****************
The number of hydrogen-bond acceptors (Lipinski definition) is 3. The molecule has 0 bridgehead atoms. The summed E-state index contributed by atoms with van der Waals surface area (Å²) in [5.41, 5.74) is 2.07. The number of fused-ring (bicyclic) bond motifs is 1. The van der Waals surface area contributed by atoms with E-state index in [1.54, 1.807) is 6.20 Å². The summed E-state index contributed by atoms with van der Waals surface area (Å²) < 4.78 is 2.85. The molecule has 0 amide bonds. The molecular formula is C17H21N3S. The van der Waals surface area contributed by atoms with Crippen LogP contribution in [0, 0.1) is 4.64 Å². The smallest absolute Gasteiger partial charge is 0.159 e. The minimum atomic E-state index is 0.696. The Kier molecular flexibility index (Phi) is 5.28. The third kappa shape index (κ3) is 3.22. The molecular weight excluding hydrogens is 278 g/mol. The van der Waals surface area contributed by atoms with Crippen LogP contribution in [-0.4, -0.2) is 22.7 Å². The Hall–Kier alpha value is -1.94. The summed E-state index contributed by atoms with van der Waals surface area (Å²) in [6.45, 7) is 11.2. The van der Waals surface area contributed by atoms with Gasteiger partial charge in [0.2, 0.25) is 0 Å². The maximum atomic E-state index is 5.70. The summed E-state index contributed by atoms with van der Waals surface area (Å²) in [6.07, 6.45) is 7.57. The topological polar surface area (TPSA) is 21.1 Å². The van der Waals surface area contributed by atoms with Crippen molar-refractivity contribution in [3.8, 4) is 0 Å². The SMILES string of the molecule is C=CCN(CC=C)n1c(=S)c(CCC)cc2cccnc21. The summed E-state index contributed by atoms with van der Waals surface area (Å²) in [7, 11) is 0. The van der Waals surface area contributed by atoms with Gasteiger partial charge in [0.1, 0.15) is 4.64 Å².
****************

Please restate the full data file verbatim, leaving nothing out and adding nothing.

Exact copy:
The number of hydrogen-bond acceptors (Lipinski definition) is 3. The molecule has 0 bridgehead atoms. The summed E-state index contributed by atoms with van der Waals surface area (Å²) in [5.41, 5.74) is 2.07. The number of fused-ring (bicyclic) bond motifs is 1. The van der Waals surface area contributed by atoms with E-state index in [1.54, 1.807) is 6.20 Å². The summed E-state index contributed by atoms with van der Waals surface area (Å²) < 4.78 is 2.85. The molecule has 0 amide bonds. The molecular formula is C17H21N3S. The van der Waals surface area contributed by atoms with Crippen LogP contribution in [0, 0.1) is 4.64 Å². The smallest absolute Gasteiger partial charge is 0.159 e. The minimum atomic E-state index is 0.696. The Kier molecular flexibility index (Phi) is 5.28. The third kappa shape index (κ3) is 3.22. The molecular weight excluding hydrogens is 278 g/mol. The van der Waals surface area contributed by atoms with Crippen LogP contribution in [-0.4, -0.2) is 22.7 Å². The Hall–Kier alpha value is -1.94. The summed E-state index contributed by atoms with van der Waals surface area (Å²) in [6.45, 7) is 11.2. The van der Waals surface area contributed by atoms with Gasteiger partial charge in [0.2, 0.25) is 0 Å². The maximum atomic E-state index is 5.70. The summed E-state index contributed by atoms with van der Waals surface area (Å²) in [6.07, 6.45) is 7.57. The topological polar surface area (TPSA) is 21.1 Å². The van der Waals surface area contributed by atoms with Crippen molar-refractivity contribution in [3.8, 4) is 0 Å². The SMILES string of the molecule is C=CCN(CC=C)n1c(=S)c(CCC)cc2cccnc21. The summed E-state index contributed by atoms with van der Waals surface area (Å²) in [7, 11) is 0. The van der Waals surface area contributed by atoms with Gasteiger partial charge in [0.1, 0.15) is 4.64 Å².